My Recent visit to Toronto’s Christmas Market at the Distillery District

The Distillery District on Mill Street, east of of Parliament, has been magically transformed into a lively Christmas market, modelled after the German markets such as the one held each year in Dresden, which began in 1434. I was surprised at the scope and variety of the Toronto market, contained within the brick-lined laneways and 45 historic building of the 19th century Distillery District. This was at one time the home of the Gooderham and Worts Distillery, founded in 1832. The venue is ideal, as the area has the atmosphere of old Europe.

The day I visited, it was quite cold. However, because of the numerous outdoor fires, and the fact that when I felt the chill I was able to stroll inside one of the numerous buildings, I was impervious to the weather. If I had to sum up the market in a single word, it would be “food” –  veal schnitzel, Octoberfest sausage, meatballs, Belgium waffles, fries, fudge, sugar pies, maple syrup, chocolate cover apples, popcorn balls, freshly-baked breads. There were rides for the children, and many shops and art galleries for the adults. Everyone seemed either to be enjoying the many delicious treats or sipping gratefully on a hot drink. It is indeed a place to be enjoyed by adults and children alike.

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Toronto’s Distillery District, decked out for the German-style Christmas Market

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   The laneways of the Distillery District, with kiosk displaying crafts and foods.

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  Families enjoying the warmth of the outdoor fires and sipping on hot drinks.


                               The 40-foot Christmas tree at the Distillery District

For those who enjoy reading about Toronto’s past :

The non-fiction book, “The Villages Within,” nominated for the Toronto Heritage Awards, provides a cheeky version of the history of Toronto, and explores the history and architecture of the Kensington Market, The Kings-Spadina area, and the glorious tacky Queen Street West. The story of Toronto’s past will not improve anyone’s knowledge of history, but its fabrications and exaggerations may provide an amusing insight into the lives of those who built the town of York. It is an expose of historical untruths, a book that no school should ever permit its students to read.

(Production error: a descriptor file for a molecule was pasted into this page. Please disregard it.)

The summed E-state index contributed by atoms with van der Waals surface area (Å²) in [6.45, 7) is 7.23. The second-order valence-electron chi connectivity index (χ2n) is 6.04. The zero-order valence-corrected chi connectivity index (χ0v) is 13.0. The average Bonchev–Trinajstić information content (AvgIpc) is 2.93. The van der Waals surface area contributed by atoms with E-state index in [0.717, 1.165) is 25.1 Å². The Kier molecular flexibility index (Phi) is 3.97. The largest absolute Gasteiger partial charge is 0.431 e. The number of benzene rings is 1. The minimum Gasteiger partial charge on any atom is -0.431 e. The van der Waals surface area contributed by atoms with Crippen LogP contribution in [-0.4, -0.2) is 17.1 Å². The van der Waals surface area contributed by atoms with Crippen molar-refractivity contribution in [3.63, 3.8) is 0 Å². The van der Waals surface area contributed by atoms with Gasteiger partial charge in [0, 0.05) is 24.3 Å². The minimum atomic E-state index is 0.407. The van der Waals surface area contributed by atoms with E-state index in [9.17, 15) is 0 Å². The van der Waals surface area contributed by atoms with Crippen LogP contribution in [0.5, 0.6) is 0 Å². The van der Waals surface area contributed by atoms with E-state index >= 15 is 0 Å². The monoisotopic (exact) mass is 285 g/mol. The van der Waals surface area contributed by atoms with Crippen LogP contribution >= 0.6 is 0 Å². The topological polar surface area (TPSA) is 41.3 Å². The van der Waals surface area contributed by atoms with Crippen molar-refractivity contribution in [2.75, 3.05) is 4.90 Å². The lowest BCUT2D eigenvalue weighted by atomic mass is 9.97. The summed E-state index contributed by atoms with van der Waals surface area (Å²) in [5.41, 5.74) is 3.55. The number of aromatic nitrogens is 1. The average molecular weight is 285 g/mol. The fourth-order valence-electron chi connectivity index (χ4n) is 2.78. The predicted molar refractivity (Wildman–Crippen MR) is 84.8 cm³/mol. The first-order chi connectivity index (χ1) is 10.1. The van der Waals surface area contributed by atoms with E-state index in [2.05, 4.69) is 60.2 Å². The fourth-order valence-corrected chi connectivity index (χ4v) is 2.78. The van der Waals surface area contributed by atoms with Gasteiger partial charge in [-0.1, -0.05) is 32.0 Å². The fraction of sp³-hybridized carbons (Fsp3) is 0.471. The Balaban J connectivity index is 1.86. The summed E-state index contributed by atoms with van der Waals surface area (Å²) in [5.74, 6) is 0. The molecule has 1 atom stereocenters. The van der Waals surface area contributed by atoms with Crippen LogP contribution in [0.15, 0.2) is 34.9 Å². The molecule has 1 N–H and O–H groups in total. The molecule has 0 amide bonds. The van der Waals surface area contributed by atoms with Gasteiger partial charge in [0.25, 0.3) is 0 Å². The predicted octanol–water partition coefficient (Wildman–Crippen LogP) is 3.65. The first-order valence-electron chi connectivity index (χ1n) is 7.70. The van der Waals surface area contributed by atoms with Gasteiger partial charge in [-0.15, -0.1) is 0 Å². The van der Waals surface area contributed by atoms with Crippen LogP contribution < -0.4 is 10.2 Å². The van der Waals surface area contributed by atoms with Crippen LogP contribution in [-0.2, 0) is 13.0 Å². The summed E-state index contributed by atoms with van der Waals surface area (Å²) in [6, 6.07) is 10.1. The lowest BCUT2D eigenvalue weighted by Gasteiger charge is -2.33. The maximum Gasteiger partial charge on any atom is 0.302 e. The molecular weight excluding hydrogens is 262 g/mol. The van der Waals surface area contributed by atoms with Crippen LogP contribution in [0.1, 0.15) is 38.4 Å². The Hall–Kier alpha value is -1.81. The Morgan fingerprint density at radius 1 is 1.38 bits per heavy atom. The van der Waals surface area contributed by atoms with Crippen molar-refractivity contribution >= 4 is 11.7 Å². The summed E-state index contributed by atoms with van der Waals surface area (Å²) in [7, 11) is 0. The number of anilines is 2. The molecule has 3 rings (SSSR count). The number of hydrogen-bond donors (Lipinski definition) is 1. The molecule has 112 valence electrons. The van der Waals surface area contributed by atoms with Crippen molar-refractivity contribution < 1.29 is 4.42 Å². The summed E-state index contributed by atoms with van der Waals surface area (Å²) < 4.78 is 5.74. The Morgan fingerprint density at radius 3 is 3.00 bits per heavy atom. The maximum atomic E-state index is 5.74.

A link to “The Villages Within,”

“There Never Was a Better Time” – a story of two mischievous immigrants who arrive in Toronto in 1921 from their small village on the rocky shoreline of Newfoundland. This was the days prior to confederation, and they were pleased to have successfully passed through immigration in North Sydney, and arrive in Toronto’s old Union Station, erected in 1884. The book chronicles their adventures as they explore the sinful haunts of the city, including the burlesque houses and movie theatres, during the decadent “Roaring Twenties.” The book contains vivid scenes of their “chasing the girls” at glorious “Sunnyside” beside the lake, and at the wondrous CNE, in the days when Torontonians considered it the most popular late-summer entertainment venues of all time.

A Link to this book:

“Arse Over Teakettle – Book One of the Toronto Trilogy,” is an amusing tale of a young by and his friends coming of age in Toronto during the wartime years of the 1940s. It is a heart-warming and humorous book about the lads’ adventures as they become sexually aware and yearn to exp[lore the world of the “big boys.” The book provides a detailed tongue-in-cheek account of life in the elementary schools of Toronto during this decade. The many archival photographs in the book add to the realism of the tale.

A link to this book :

“The Reluctant Virgin – Book Two of the Toronto Trilogy,” is a murder/mystery that occurs in 1950s Toronto. This chilling story of a serial killer that haunts the streets and laneways of old Toronto is a classic whodunit. As well as exploring the decade of the 1950s, the reader has an opportunity to try to identify the killer ahead of the police. This book also contains many archival photos. The characters in the story are the same as those introduced in the first book of the trilogy.

A link to this book :

A link to the author’s Home Page:

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